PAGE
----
New found widest-orbit-ever pulsar discovered by high school students

A pulsar with the widest orbit ever, has been detected by a team of exceedingly resolute high school students. The students discovered the never-before-seen pulsar by meticulously scrutinizing data from the National Science Foundation’s (NSF) Robert C. Byrd Green Bank Telescope (GBT). Upon further follow up observations by astronomers via the GBT showed that this pulsar is part of only a handful of double neutron star systems and has the widest orbit around a neutron star.

West Virginia University lead author, Joe Swiggum said, the student’s discovery of these pulsars, is a really unique circumstance as one of the most extreme objects in the universe.

Around 10 percent of identified pulsars are in binary systems, the huge bulk of these are established orbiting primeval white dwarf companion stars. Only a sporadic few orbit other neutron stars or like our Sun, a main sequence star.  This rarity of double neutron star systems is due to the process by which pulsars and all neutron stars are formed, astronomers believed.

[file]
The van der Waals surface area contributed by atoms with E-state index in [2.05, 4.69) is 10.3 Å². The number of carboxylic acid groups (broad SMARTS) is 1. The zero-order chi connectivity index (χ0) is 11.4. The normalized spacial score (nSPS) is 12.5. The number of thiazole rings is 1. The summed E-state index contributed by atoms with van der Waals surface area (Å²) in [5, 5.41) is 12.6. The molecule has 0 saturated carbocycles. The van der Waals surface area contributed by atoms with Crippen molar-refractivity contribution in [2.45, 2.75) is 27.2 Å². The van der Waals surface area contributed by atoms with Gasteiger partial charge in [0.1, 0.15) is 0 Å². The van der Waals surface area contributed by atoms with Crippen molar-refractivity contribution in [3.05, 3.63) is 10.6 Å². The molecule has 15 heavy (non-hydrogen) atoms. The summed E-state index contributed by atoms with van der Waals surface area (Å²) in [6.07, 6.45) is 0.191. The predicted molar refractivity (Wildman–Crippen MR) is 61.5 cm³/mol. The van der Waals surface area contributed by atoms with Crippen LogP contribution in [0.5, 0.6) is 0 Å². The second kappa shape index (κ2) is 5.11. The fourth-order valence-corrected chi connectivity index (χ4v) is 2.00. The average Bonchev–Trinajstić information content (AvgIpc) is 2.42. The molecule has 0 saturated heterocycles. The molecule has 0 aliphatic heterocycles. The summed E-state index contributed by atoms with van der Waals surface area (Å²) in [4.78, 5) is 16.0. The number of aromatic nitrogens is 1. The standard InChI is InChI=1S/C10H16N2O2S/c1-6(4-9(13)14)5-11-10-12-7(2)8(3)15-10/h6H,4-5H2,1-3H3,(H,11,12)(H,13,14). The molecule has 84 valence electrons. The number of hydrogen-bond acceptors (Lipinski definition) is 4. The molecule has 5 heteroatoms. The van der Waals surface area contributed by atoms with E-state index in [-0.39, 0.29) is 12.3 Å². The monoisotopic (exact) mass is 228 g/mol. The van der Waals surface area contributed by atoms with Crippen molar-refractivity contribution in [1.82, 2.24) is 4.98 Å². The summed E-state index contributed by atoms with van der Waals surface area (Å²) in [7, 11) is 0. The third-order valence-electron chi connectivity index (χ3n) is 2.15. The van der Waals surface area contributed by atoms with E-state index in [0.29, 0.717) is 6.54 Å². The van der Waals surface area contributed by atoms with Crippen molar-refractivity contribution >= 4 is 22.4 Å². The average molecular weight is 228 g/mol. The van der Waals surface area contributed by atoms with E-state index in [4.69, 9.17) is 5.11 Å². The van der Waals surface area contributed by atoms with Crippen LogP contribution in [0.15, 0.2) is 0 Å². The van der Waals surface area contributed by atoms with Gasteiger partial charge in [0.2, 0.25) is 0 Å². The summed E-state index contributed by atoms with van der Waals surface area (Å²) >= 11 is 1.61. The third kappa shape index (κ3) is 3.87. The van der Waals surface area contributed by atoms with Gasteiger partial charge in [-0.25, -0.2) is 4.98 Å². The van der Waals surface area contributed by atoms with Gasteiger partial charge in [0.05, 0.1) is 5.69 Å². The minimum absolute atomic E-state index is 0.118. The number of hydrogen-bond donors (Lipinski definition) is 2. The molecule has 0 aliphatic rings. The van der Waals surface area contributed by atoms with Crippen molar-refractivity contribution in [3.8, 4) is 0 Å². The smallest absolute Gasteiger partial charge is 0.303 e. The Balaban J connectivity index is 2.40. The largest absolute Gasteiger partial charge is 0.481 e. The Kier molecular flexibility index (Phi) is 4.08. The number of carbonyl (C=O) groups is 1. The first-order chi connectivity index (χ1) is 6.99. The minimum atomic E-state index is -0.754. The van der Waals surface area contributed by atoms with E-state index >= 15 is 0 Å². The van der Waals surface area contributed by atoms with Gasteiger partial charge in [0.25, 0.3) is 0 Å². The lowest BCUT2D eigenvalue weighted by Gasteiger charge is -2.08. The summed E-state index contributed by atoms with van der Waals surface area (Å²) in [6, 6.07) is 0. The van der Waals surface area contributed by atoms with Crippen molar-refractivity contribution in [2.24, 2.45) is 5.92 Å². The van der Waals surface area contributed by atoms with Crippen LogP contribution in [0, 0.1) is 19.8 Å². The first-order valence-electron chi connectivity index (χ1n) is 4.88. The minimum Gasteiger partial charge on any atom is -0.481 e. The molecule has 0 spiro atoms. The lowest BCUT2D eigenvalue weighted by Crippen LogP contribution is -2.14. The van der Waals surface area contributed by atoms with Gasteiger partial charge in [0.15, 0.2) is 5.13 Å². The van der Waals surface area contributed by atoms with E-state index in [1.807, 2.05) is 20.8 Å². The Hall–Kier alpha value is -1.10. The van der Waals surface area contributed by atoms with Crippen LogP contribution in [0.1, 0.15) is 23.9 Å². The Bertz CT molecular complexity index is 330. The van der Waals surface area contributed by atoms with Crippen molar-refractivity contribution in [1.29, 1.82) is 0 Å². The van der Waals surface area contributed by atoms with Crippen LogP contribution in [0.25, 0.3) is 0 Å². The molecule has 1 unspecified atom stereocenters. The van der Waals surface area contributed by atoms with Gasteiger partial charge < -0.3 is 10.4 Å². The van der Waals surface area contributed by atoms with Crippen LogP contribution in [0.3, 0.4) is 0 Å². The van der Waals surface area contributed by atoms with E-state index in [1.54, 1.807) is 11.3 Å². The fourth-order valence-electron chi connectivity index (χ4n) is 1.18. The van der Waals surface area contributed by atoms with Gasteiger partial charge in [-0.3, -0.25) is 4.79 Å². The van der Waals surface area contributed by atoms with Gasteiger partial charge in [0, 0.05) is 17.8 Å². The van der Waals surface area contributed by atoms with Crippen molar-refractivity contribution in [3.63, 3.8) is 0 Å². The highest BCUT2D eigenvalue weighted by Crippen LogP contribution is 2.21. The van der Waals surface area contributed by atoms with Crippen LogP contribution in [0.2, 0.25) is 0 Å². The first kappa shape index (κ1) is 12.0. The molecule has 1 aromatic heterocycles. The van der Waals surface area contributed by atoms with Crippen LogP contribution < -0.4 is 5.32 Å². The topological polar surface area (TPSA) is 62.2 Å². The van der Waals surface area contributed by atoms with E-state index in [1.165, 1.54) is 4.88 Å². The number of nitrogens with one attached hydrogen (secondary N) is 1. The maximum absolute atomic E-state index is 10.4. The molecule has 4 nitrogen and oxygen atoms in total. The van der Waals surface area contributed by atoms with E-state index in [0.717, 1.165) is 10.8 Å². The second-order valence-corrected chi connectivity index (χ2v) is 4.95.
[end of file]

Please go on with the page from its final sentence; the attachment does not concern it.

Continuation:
This pulsar, christened as PSR J1930-1852, was discovered in 2012, by a student at Strasburg High School in Virginia, Cecilia McGough and De’Shang Ray, a student at Paul Laurence Dunbar High School in Baltimore, Maryland.

Astronomers firmly believed that this new pulsar is a portion of a binary system, based on the differences in its spin frequency between the original detection and follow-up observations.

Its orbit is more than double, in terms of size, as that of any previously known double neutron star system, Swiggum noted. Adding that the pulsar’s constraints give them prized clues on how a system like this could have been formed. Discoveries of pulsar systems like J1930-1852 give scientists a clearer depiction of the extensive range of potentials in binary evolution.



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